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The Anatomy of our Surgical 3 Ply Face Mask.

We have all read about cheap disposable face masks from overseas potentially being made with fiberglass or having “chemicals” in them and how they irritate skin or don’t have good filtration. Regardless of how true that is, it brings up the question, what are disposable face masks made from? By learning about the raw materials used, light can be shed on how they truly function and why some don’t work well.

The short answer about the ingredients of a disposable face mask is, they’re almost all plastic. To be specific they are made of polypropylene which is the 2nd most used commodity plastic in the world and can be found in many products from food containers to lawn chairs. It is considered a low hazard material and is something you interact with many times throughout your day and is a component in an immense amount of products.

To be more specific there are several different methods of extrusion that determine what type of end product the polypropylene becomes. The outer layers of a disposable face mask (and KN95 as well as N95) are made up of spunbond which is extruded through a die assembly (essentially a dispensing nozzle) onto a collector with a hot cross air flow that lays the fibers on top of each other. The inner layer is called meltblown and it is made in a similar fashion as the spunbond, except it is extruded through a finer die assembly to create more delicate strands, and the hot air converges with the fiber as it emerges from the die. This creates a smaller pore size allowing for the web of fibers to filter smaller particles. These are the main differences between spunbond and meltblown but they are made from the same materials.

Now that you know a little more about what the masks are made of it’s time to talk about specifically what our masks are made of. While we use polypropylene like many other manufacturers, we strive to use the best quality materials that are sourced here in the United States. The major reason for this is because we can ensure that the quality is consistent, legitimate, and tested by accredited laboratories such as Nelson. On top of that it supports domestic manufacturing and recycles the money we spend into our economy and is all around good for the health of the country, and for you as well!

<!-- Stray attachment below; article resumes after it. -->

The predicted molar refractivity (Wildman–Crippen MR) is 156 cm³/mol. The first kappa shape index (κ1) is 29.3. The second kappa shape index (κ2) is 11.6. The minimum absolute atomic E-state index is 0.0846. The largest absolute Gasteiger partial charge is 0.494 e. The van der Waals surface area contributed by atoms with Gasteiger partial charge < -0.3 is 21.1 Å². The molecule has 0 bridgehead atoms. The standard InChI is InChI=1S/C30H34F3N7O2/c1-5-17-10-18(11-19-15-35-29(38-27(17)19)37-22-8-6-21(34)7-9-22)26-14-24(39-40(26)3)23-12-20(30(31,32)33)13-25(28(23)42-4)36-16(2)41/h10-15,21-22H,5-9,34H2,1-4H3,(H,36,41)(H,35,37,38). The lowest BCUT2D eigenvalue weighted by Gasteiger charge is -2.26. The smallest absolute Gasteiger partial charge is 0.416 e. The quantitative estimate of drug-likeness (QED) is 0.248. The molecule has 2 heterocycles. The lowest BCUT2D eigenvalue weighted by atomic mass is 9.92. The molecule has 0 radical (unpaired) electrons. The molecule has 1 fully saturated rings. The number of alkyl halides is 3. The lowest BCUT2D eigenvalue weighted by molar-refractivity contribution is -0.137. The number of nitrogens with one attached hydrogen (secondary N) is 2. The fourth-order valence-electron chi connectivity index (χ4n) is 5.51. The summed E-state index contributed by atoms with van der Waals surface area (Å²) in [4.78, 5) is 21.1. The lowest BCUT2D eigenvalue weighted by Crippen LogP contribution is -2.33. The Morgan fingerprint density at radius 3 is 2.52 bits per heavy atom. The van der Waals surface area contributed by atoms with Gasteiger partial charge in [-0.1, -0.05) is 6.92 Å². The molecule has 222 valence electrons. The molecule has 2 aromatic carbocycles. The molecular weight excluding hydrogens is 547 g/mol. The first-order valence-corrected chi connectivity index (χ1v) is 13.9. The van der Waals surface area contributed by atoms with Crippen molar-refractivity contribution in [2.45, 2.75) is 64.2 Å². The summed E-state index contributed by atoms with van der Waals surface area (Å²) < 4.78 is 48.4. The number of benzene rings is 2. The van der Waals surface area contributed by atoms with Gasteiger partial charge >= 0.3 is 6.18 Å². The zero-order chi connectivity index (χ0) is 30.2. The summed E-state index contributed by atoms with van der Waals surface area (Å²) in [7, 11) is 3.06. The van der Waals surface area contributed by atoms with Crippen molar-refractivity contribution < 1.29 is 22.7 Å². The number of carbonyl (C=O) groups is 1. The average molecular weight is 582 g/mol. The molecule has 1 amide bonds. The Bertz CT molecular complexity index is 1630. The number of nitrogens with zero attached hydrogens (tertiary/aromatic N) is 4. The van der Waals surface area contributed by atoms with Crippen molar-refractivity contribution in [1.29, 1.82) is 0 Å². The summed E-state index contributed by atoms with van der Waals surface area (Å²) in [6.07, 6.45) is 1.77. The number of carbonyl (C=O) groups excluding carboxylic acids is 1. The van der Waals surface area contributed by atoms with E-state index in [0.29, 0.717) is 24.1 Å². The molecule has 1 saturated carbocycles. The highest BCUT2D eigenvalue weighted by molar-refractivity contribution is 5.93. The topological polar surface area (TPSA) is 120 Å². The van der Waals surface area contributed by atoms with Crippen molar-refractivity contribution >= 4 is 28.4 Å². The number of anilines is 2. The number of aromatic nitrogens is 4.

Delving deeper let’s talk about the details of what our masks are made of and what makes them so good. We use a 30 gsm spunbond for the outer layers to ensure that the masks are not only durable, but repel moisture effectively while still being soft enough to be gentle on skin. If you increase the gsm too high the fabric becomes rough and if it is too low then it won’t repel moisture as efficiently or be as durable. Our inner layer of meltblown is 30 gsm, which was chosen for being excellent at filtration while also providing a high level of breathability making it comfortable and effective to wear for prolonged periods. Compare this to many overseas manufacturers, who use an average of 20 gsm for their outer layers and as low as 10 gsm for their inner layers, with no guarantee that the materials were extruded correctly.

Lastly I want to touch on our accessory pieces like ear loop and nose bridge, both of which we source from reputable domestic manufacturers. Our ear loop is made of polyester spandex, a common fabric in garments, that was chosen for two primary reasons. The first is that it has the perfect amount of elasticity which means it won’t pull hard on your ears to keep the mask close to your face nor will it become loose if you have to take the same mask on and off. The second is that it is a comfortable medium weave fabric that won’t cause a lot of ear fatigue if worn for long periods, in fact we like them so much we jokingly call them “air loops” since they feel like air on your ears. Our nose bridge is the last component and we source it from the largest domestic manufacturer of twist ties who know their business well. They were chosen for their quality, consistency, and durability of their product which allows the nose bridge to be adjusted many times before it is damaged. They also use a heavier gauge wire than overseas manufacturers which lends to the nose bridge holding its form better and creating a solid seal over the nose.

I hope that you found this post educational, interesting, and gave you a better understanding of the anatomy of a face mask. If you would like more information or have any questions feel free to email me at